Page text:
More changes are taking place in Baltimore, home to one of the more rapidly rising crime rates in the country. The mayor, Stephanie Rawlings-Blake, has been under continuous pressure to get something done to address all the problems in the streets and it seems like she’s stumbled upon an idea. She fired her police commissioner, Anthony Batts.

Baltimore’s mayor fired the troubled city’s police commissioner Wednesday, saying that a recent spike in homicides in the weeks after an unarmed black man died of injuries in police custody required a change in leadership.

Mayor Stephanie Rawlings-Blake thanked Police Commissioner Anthony Batts for his service — and praised the job he had done — but said growing criticism of his performance had become a “distraction” that was preventing the city from moving ahead.

Deputy Police Commissioner Kevin Davis, who has only been with the department since January, will serve as interim commissioner, Rawlings-Blake said.

“We need a change,” the mayor told a news conference, which was attended by Davis. “This was not an easy decision but it is one that is in the best interest of Baltimore. The people of Baltimore deserve better and we’re going to get better.”

Keep in mind that this mayor is the same person who was named the president of a prominent, national mayors’ association because of her outstanding abilities and success in running the city of Baltimore. So why did Batts get the heave ho? The action came on the heels of a separate report from the police union which analyzed the aftermath of the riots and the police response. The cops were upset because they had been ordered to not engage the rioters in small groups, to “hold their lines” when the violence was breaking out, to not wear such “intimidating” uniforms and to generally project the right image. These complaints were ostensibly part of the reason why Rawlings-Blake fired Batts, but was he the villain or the goat? Check out what Gene Ryan of the FOP was actually saying.

Ryan had stopped short of saying the union did not support Batts. He said officers wanted to see Batts “step up,” not step down.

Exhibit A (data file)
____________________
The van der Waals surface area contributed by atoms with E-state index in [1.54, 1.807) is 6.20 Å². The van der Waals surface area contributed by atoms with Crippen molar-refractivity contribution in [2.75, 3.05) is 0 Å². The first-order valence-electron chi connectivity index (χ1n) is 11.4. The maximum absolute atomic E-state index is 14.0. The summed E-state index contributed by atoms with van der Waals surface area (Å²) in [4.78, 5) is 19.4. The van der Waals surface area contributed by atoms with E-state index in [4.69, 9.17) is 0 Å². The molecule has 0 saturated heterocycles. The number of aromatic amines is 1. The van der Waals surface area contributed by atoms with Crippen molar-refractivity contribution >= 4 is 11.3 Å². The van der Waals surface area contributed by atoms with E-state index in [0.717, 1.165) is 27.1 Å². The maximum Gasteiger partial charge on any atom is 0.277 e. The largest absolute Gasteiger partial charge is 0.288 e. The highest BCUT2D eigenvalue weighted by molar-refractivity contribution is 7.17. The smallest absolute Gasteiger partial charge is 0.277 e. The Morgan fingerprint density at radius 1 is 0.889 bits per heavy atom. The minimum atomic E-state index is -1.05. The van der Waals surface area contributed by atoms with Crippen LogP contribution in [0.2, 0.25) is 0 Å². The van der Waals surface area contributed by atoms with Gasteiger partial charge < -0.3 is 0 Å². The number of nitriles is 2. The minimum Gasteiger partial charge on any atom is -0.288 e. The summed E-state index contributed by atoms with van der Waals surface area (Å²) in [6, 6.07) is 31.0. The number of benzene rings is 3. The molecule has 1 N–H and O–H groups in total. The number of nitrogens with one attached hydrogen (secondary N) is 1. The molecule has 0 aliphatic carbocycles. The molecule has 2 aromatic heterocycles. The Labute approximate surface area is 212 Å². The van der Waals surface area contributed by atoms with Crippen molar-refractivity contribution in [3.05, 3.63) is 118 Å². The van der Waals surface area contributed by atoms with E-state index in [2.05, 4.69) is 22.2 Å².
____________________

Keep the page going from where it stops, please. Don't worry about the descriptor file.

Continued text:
The union commissioned the report after officers complained about commands given during the riots.

City Councilman Brandon Scott said it was clear that police were “ill-equipped and ill-prepared,” and the union was was right to put pressure on commanders.

The cops definitely had their share of complaints about Batts as well, but that doesn’t seem to tell the whole story. Mostly the review (and the coverage on cable news today) focused on all of the general marching orders which “came down from the top” during the riots. Given how heavily the mayor had been involved since day one, do you really think that those unusual orders were dreamed up by Batts alone? Or is it more likely that he was building a deployment strategy in accordance with the orders he was getting from the Mayor’s office? There’s more than a little history to draw on which supports the idea that Rawlings-Blake was looking for a scapegoat here.

Batts, as you may recall, was the leader who upset everyone by having the audacity to actually meet with the accused officers and assure them that he would ensure they had a fair hearing and that the facts, not emotion, will determine the outcome of this case. He further angered many residents and members of City Hall when he stepped out in front of the press and described the woman who smacked down her rioting son as the Mother of the Year.

With an attitude like that it’s no wonder that Batts was in the cross-hairs of plenty of people in Baltimore. The Ministerial Alliance, which has been on the side of the crowds in the streets and against the police from the beginning, has been calling for Batts to be removed since the very beginning of the riots, and given their influence with the protesters, it’s not shocking that Rawlings-Blake would want to give him up to calm the crowds.

Stephanie Rawlings-Blake has managed to appease the masses once again and dumped someone who was out there on the front lines during the riots trying to stop the city from burning to the ground. She’s also earning some media points for “taking decisive action” and “addressing the problems.” Batts paid the price for that, but you still have to wonder if the change in personnel shouldn’t have happened a couple of rungs further up the ladder of command. I mean, things are just going so well in Baltimore to this day, aren’t they?

Baltimore’s homicide total this year is 156, according to police. That’s a 48 percent increase compared with the same time last year. Shootings have increased 86 percent. In one of the latest examples, gunmen jumped out of two vans and fired at a group of people a few blocks from an urban university campus Tuesday night, killing three people.

But I’m sure that with Batts gone that should start turning around any day now. Oh, and just by the way, the interim replacement for Batts is a white guy. Let’s see how well that works out.